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Participant Adherence Indicators Predict Changes in Blood Pressure, Anthropometric Measures, and Self-Reported Physical Activity in a Lifestyle Intervention: HUB City Steps

Thomson, Jessica L., Landry, Alicia S., Zoellner, Jamie M., Connell, Carol, Madson, Michael B., Molaison, Elaine F., Yadrick, Kathy
Health education & behavior 2015 v.42 no.1 pp. 84-91
African Americans, adults, body mass index, diastolic blood pressure, fat body, hypertension, lifestyle, linear models, low density lipoprotein, multivariate analysis, physical activity, prediction, risk factors, Southeastern United States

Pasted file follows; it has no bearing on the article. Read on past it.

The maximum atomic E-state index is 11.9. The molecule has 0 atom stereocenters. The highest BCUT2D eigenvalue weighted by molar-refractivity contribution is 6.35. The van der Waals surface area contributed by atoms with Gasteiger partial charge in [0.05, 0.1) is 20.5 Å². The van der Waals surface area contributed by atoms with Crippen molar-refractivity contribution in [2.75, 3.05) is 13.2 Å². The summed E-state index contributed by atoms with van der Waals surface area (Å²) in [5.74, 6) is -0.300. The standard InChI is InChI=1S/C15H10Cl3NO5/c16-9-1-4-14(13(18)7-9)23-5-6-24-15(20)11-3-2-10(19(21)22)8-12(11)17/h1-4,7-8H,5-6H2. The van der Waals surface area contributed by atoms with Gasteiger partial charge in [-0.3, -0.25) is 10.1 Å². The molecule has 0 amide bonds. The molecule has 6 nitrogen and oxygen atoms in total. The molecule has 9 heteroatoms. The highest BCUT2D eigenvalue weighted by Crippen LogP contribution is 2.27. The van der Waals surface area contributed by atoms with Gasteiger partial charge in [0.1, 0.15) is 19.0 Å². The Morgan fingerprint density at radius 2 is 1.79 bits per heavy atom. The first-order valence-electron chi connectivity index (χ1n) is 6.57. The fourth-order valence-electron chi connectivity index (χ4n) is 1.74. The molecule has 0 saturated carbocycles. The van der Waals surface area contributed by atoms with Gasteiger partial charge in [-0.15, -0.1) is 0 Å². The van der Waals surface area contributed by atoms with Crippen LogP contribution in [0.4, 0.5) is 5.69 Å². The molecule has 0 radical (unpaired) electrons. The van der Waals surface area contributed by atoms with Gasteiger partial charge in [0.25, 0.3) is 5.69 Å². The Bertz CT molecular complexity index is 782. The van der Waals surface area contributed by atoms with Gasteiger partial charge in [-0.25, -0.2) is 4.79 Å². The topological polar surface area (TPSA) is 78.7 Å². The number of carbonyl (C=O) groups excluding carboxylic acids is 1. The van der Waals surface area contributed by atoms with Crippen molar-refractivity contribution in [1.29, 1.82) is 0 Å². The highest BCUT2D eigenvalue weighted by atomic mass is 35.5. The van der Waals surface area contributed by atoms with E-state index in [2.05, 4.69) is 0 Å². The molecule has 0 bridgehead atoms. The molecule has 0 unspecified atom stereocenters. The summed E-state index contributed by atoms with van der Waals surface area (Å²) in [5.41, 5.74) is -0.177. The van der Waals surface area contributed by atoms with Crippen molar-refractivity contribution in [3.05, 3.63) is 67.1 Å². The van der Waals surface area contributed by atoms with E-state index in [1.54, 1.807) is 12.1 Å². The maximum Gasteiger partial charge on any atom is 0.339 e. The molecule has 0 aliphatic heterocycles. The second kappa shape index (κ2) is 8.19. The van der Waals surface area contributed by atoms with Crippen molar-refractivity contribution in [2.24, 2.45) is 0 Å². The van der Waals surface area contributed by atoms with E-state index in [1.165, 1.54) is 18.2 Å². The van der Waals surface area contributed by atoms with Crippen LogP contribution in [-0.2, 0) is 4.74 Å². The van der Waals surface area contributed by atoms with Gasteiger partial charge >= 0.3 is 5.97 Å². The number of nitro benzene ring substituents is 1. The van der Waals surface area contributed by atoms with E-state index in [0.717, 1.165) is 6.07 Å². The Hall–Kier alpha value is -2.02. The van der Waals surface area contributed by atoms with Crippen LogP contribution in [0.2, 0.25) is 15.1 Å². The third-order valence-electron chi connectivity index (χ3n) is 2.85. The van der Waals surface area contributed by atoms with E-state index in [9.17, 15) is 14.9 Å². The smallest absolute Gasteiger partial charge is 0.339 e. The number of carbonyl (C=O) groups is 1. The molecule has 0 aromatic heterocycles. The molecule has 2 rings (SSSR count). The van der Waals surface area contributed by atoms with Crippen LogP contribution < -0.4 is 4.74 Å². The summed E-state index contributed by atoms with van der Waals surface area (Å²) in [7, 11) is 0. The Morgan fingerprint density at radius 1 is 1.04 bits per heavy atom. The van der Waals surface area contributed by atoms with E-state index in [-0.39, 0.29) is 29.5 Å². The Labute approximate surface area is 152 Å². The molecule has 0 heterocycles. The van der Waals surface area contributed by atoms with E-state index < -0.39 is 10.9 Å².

The objective of this secondary analysis was to evaluate the utility of several participant adherence indicators for predicting changes in clinical, anthropometric, dietary, fitness, and physical activity (PA) outcomes in a lifestyle intervention, HUB City Steps, conducted in a southern, African American cohort in 2010. HUB City Steps was a 6-month, community-engaged, multi-component, non-controlled, intervention targeting hypertension risk factors. Descriptive indicators were constructed using 2 participant adherence measures, education session attendance (ESA) and weekly steps/day pedometer diary submission (PDS), separately and in combination. Analyses, based on data from 269 primarily African American adult participants, included bivariate tests of association and multivariable linear regression to determine significant relationships between 7 adherence indicators and health outcome changes, including clinical, anthropometric, dietary, fitness, and PA measures. ESA indicators were significantly correlated with 4 health outcomes, body mass index (BMI), fat mass, low density lipoprotein (LDL), and PA (-.29≤ r ≤ .23; P<.05). PDS indicators were significantly correlated with PA (r=.27; P<.001). Combination ESA/PDS indicators were significantly correlated with 5 health outcomes, BMI, % body fat (%BF), fat mass, LDL, and PA (r=-.26 to .29; P<.05). Results from the multivariate models indicated that the combination ESA/PDS indicators were the most significant predictors of changes for 5 outcomes, %BF, fat mass, LDL diastolic blood pressure (DBP), and PA, while ESA performed best for BMI only. For DBP, a 1 unit increase in the continuous-categorical ESA/PDS indicator resulted in .3 mm Hg decrease. Implications for assessing participant adherence in community-based, multi-component lifestyle intervention research are discussed.